Special education teachers are experts at personalized learning. Individualized Education Programs (IEPs), small group instruction and flexible classroom design are among the many tricks that special education teachers use to meet their students' needs. Yet when we discuss personalized learning for mainstream students, we often forget that special education is a rich source of personalized learning best practice.
Consider two of the six guiding principles of the Individuals with Disabilities Education Act:
Sound familiar? While the language is different, these principles are central to today's personalized learning movement. Instead of nondiscriminatory evaluation, we strive for culturally-sensitive, whole-child assessments. Rather than shared decision-making, we advocate for student voice and choice. Regardless of the terms used, special education has always entailed personalizing instruction and empowering self-directed learning.
The more you compare special education and personalized learning, the more their boundaries blur. As districts personalize learning to individual students needs, they find that every child belongs to a special student group, whether English Language Learner, low-income, gifted, learning disability, etc. By personalizing for all students, districts deliver a tailored education that was previously available to only special student populations.
Special education classrooms are a particularly good place to learn about more nuanced aspects of personalized learning, like inclusion. While special needs students receive more personalized instruction, they may feel isolated from their mainstream peers. As such, special education teachers push to simultaneously personalize instruction and provide opportunities for collaboration with other student groups. Special education teachers can remind district leaders that personalized learning should support teamwork and community not only within but across classrooms. Julia Freeland, Director of Education Research at the Clayton Christensen Institute, affirms that personalized learning "can facilitate inclusion, but don't assume that it's a given."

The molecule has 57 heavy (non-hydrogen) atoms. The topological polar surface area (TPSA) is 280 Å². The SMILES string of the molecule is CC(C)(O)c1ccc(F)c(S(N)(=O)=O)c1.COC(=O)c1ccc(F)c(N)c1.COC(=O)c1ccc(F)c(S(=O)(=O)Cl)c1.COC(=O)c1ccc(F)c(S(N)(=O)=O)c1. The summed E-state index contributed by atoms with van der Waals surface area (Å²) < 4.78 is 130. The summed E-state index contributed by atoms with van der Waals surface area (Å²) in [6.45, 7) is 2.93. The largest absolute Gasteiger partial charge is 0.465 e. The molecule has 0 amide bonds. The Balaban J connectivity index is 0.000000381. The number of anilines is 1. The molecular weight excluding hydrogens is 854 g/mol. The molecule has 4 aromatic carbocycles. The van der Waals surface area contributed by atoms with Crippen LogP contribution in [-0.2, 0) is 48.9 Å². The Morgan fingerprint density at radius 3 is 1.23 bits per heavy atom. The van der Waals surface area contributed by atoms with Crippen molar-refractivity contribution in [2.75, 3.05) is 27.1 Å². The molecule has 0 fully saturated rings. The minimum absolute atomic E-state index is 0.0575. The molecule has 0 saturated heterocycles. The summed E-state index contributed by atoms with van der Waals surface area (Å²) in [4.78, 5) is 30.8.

The perspective of special education can also help districts choose the right tools, making personalized learning more efficient. Special education teacher Kara Brook-Odom shares in Edsurge how few educational apps meet the needs of her students, leaving many school-purchased software licenses unused. This is common for both special needs and mainstream students: only 35% of software licenses are used enough by students to meet district or company goals. Teachers like Brook-Odom bring new insights to why students aren't engaging, allowing districts to re-purchase only the most useful tools for both mainstream and special needs students.
With personalized learning, districts must individualize instruction without limiting opportunities for collaboration and inclusion, to avoid one-size-fits-all standards without losing the efficiencies of standardizing. It's not an easy line to walk. Luckily, special education teachers have been doing it for decades. As district leaders design and scale personalized learning, they can draw upon the expertise of their own special education teachers to bring the successes of special education to all students.
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